Protein solubility, especially in the case of MPs, is another major challenge in proteomic studies (Speers and Wu, 2007). Particularly, the anionic detergent SDS has been the most commonly used detergent for the processing of protein samples because it can denature, solubilize, stabilize, and establish proteins separation through SDS-polyacrylamide gel electrophoresis (SDS-PAGE) (Bhuyan, 2010). Although techniques such as exchange liquid chromatography, metal-organic frameworks MIL-101, gel filtration, dialysis, SDS precipitation, affinity spin column, and FASP method have been developed for the effective removal of SDS from protein extracts, SDS at a concentration higher than 0.01% results in a decrease in the signal-to-noise ratio and resolution of the ions of interest during the MS analysis (Wiśniewski et al., 2009; Botelho et al., 2010; Sun et al., 2012; Ilavenil et al., 2016; Žilionis, 2018). To address these problems, we used a photocleavable anionic surfactant, namely, Azo, as a replacement for SDS in the MME method (Brown et al., 2019, 2020). Our results showed that the solubilization of MPs in Azo was advantageous over SDS as the number, amount, and abundance of MPs were higher in the MME_Azo sample as compared with the MME_SDS sample. Interestingly, 184 proteins in the MME_Azo sample were found to be MPs, with 76 proteins, including ABC transporter, aquaporin, sugar transporter protein MST4, transmembrane receptor family protein, potassium transporter, and voltage-gated potassium channel protein, among others, were specifically localized to the PM (Figure 6A). In the case of SDS solubilized proteins, only 16 PM proteins were identified out of 44 MPs (Figure 6A). A comparison of the identified MPs was made with a previous study that characterized various MPs associated with plant-pathogen interaction from rice leaves using an ultracentrifugation-based method (Gupta et al., 2019). Results showed 45% of the commonly identified MPs in both studies of which 18% (871 proteins; Gupta et al., 2019) and 37% (1,794 proteins; this study) of the MPs were specifically identified in each study, respectively (Figure 6B). Besides, a subcellular localization analysis of the total identified proteins in each study revealed that 480 PM proteins (40.1%) were identified specifically in the current study (Figure 6C), while only 473 (35.8%) of the proteins were found to be located at PM in the previous study (Figure 6C; Gupta et al., 2019). Further subcellular localization analysis of the identified proteins between the two studies provided convincing evidence that the MME method may comparatively be useful for isolating various MPs, especially for the enrichment of the PM proteins. Moreover, the results from the present study have suggested that Azo can effectively solubilize the MPs from rice leaves for bottom-up proteomics with a similar or higher performance that is comparable with that of SDS. Further, the advantageous effects of Azo in solubilizing various membrane-localized proteins have been validated with respect to SDS, which is in concordance with a similar methodology followed in the study by Brown et al. (2019) in animals. Since Azo is compatible with MS analysis and can easily be degraded under UV radiation, it can be safely implemented as an SDS replacement for bottom-up proteomics (Brown et al., 2020).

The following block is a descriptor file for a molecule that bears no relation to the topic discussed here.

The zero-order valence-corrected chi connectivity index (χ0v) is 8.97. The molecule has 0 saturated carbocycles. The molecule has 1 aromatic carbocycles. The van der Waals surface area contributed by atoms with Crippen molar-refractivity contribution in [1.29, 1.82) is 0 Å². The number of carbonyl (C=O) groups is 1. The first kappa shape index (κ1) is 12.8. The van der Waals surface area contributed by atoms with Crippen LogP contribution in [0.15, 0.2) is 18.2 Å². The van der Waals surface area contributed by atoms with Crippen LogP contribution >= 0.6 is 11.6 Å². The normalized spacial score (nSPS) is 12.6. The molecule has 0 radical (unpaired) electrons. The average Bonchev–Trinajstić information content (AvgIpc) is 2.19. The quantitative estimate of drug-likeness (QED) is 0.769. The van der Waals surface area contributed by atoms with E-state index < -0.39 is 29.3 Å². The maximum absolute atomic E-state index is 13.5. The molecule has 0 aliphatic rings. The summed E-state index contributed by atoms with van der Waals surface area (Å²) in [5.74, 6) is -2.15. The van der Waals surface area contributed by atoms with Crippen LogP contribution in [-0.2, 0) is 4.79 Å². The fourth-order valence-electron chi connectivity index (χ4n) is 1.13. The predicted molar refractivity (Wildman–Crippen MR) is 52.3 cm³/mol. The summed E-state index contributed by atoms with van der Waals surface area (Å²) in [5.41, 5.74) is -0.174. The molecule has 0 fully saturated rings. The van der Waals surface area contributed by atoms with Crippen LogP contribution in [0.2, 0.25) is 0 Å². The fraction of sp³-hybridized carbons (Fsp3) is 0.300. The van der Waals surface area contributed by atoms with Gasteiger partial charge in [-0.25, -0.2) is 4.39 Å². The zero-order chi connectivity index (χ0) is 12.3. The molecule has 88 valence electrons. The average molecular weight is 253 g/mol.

In conclusion, this study reported a simple, reproducible, and cost-effective method for the isolation of MPs for bottom-up proteomics. So far, Azo has only been used in the proteomics field for the top-down proteomics of animal proteins. Therefore, this is the first study in which the efficacy of Azo was shown in the solubilization of plant proteins for a bottom-up proteomic analysis (Brown et al., 2019). The Azo-integrated MME approach has its advantages, including being simple, time-saving, and easy to scale up in laboratory conditions. Furthermore, it is also highly effective in isolating and solubilizing the MPs with performance comparable with that of the ultracentrifugation-based methods.
Data Availability Statement
The original contributions presented in the study are publicly available. This data can be found here: PRIDE (ID: PXD025132).
RG, CWM, and STK conceptualized the experiments. TVN, GHL, and JWJ prepared samples for the proteomic analysis. DA and KHP synthesized the Azo surfactant with ESI-MS and 1H-NMR analyses. CWM, JY, and Y-JK performed the functional analysis of the proteomic data. TVN, CWM, RR, RG, and K-HJ wrote and made the English corrections. All authors read and agreed to the published version of the manuscript.
This work was supported by grants from the National Research Foundation of Korea (NRF) funded by the Ministry of Education, Science, and Technology (Grant Nos. 2019R1A2C2085868 and 2021R1A4A2001968 provided to STK and 2020R1A6A3A01100427 provided to CWM).
Conflict of Interest
The authors declare that the research was conducted in the absence of any commercial or financial relationships that could be construed as a potential conflict of interest.
All claims expressed in this article are solely those of the authors and do not necessarily represent those of their affiliated organizations, or those of the publisher, the editors and the reviewers. Any product that may be evaluated in this article, or claim that may be made by its manufacturer, is not guaranteed or endorsed by the publisher.
The Supplementary Material for this article can be found online at: https://www.frontiersin.org/articles/10.3389/fpls.2021.723369/full#supplementary-material